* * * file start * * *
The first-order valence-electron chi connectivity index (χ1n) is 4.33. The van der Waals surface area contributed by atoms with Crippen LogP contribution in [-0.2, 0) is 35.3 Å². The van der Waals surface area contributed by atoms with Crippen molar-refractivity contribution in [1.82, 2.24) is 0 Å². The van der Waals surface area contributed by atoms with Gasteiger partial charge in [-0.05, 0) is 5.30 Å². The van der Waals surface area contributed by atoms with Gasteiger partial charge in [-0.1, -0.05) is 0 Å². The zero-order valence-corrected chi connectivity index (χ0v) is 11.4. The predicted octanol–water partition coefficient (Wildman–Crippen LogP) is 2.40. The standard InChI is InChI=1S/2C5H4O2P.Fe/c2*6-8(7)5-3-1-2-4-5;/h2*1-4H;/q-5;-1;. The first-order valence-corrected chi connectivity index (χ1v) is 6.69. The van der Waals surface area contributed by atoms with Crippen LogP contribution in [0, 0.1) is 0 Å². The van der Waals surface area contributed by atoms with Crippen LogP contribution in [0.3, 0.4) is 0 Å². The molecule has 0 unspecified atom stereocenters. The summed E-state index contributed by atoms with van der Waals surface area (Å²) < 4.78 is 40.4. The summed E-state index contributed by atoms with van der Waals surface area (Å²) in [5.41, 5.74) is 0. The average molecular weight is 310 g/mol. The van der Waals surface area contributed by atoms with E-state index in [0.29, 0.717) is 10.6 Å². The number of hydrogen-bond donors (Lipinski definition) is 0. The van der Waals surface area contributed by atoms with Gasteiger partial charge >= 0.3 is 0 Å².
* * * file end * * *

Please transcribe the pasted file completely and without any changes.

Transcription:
The first-order valence-electron chi connectivity index (χ1n) is 4.33. The van der Waals surface area contributed by atoms with Crippen LogP contribution in [-0.2, 0) is 35.3 Å². The van der Waals surface area contributed by atoms with Crippen molar-refractivity contribution in [1.82, 2.24) is 0 Å². The van der Waals surface area contributed by atoms with Gasteiger partial charge in [-0.05, 0) is 5.30 Å². The van der Waals surface area contributed by atoms with Gasteiger partial charge in [-0.1, -0.05) is 0 Å². The zero-order valence-corrected chi connectivity index (χ0v) is 11.4. The predicted octanol–water partition coefficient (Wildman–Crippen LogP) is 2.40. The standard InChI is InChI=1S/2C5H4O2P.Fe/c2*6-8(7)5-3-1-2-4-5;/h2*1-4H;/q-5;-1;. The first-order valence-corrected chi connectivity index (χ1v) is 6.69. The van der Waals surface area contributed by atoms with Crippen LogP contribution in [0, 0.1) is 0 Å². The van der Waals surface area contributed by atoms with Crippen LogP contribution in [0.3, 0.4) is 0 Å². The molecule has 0 unspecified atom stereocenters. The summed E-state index contributed by atoms with van der Waals surface area (Å²) < 4.78 is 40.4. The summed E-state index contributed by atoms with van der Waals surface area (Å²) in [5.41, 5.74) is 0. The average molecular weight is 310 g/mol. The van der Waals surface area contributed by atoms with E-state index in [0.29, 0.717) is 10.6 Å². The number of hydrogen-bond donors (Lipinski definition) is 0. The van der Waals surface area contributed by atoms with Gasteiger partial charge >= 0.3 is 0 Å².